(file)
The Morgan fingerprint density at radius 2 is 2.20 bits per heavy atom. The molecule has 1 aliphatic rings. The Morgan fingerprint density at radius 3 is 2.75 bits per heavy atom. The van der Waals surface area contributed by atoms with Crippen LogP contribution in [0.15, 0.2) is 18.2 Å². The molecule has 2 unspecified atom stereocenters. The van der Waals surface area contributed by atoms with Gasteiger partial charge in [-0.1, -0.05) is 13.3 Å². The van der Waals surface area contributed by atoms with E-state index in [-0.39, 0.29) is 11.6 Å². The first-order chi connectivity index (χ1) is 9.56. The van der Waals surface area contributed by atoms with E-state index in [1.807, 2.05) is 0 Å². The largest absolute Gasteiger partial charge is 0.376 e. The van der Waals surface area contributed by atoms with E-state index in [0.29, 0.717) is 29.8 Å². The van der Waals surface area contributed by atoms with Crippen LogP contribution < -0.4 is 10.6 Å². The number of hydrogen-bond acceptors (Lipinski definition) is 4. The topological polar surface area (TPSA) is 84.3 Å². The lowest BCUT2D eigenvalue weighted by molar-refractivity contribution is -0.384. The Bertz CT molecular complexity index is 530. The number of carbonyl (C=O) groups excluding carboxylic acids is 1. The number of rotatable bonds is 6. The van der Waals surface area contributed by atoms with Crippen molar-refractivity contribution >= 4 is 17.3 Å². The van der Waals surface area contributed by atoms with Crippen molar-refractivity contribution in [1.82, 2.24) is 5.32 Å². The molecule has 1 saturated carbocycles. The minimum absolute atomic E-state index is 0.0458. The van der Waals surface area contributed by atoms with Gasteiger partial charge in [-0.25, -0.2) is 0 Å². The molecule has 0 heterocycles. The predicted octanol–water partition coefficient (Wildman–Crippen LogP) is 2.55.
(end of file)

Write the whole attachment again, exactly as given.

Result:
The Morgan fingerprint density at radius 2 is 2.20 bits per heavy atom. The molecule has 1 aliphatic rings. The Morgan fingerprint density at radius 3 is 2.75 bits per heavy atom. The van der Waals surface area contributed by atoms with Crippen LogP contribution in [0.15, 0.2) is 18.2 Å². The molecule has 2 unspecified atom stereocenters. The van der Waals surface area contributed by atoms with Gasteiger partial charge in [-0.1, -0.05) is 13.3 Å². The van der Waals surface area contributed by atoms with E-state index in [-0.39, 0.29) is 11.6 Å². The first-order chi connectivity index (χ1) is 9.56. The van der Waals surface area contributed by atoms with E-state index in [1.807, 2.05) is 0 Å². The largest absolute Gasteiger partial charge is 0.376 e. The van der Waals surface area contributed by atoms with E-state index in [0.29, 0.717) is 29.8 Å². The van der Waals surface area contributed by atoms with Crippen LogP contribution < -0.4 is 10.6 Å². The number of hydrogen-bond acceptors (Lipinski definition) is 4. The topological polar surface area (TPSA) is 84.3 Å². The lowest BCUT2D eigenvalue weighted by molar-refractivity contribution is -0.384. The Bertz CT molecular complexity index is 530. The number of carbonyl (C=O) groups excluding carboxylic acids is 1. The number of rotatable bonds is 6. The van der Waals surface area contributed by atoms with Crippen molar-refractivity contribution >= 4 is 17.3 Å². The van der Waals surface area contributed by atoms with Crippen molar-refractivity contribution in [1.82, 2.24) is 5.32 Å². The molecule has 1 saturated carbocycles. The minimum absolute atomic E-state index is 0.0458. The van der Waals surface area contributed by atoms with Gasteiger partial charge in [-0.25, -0.2) is 0 Å². The molecule has 0 heterocycles. The predicted octanol–water partition coefficient (Wildman–Crippen LogP) is 2.55.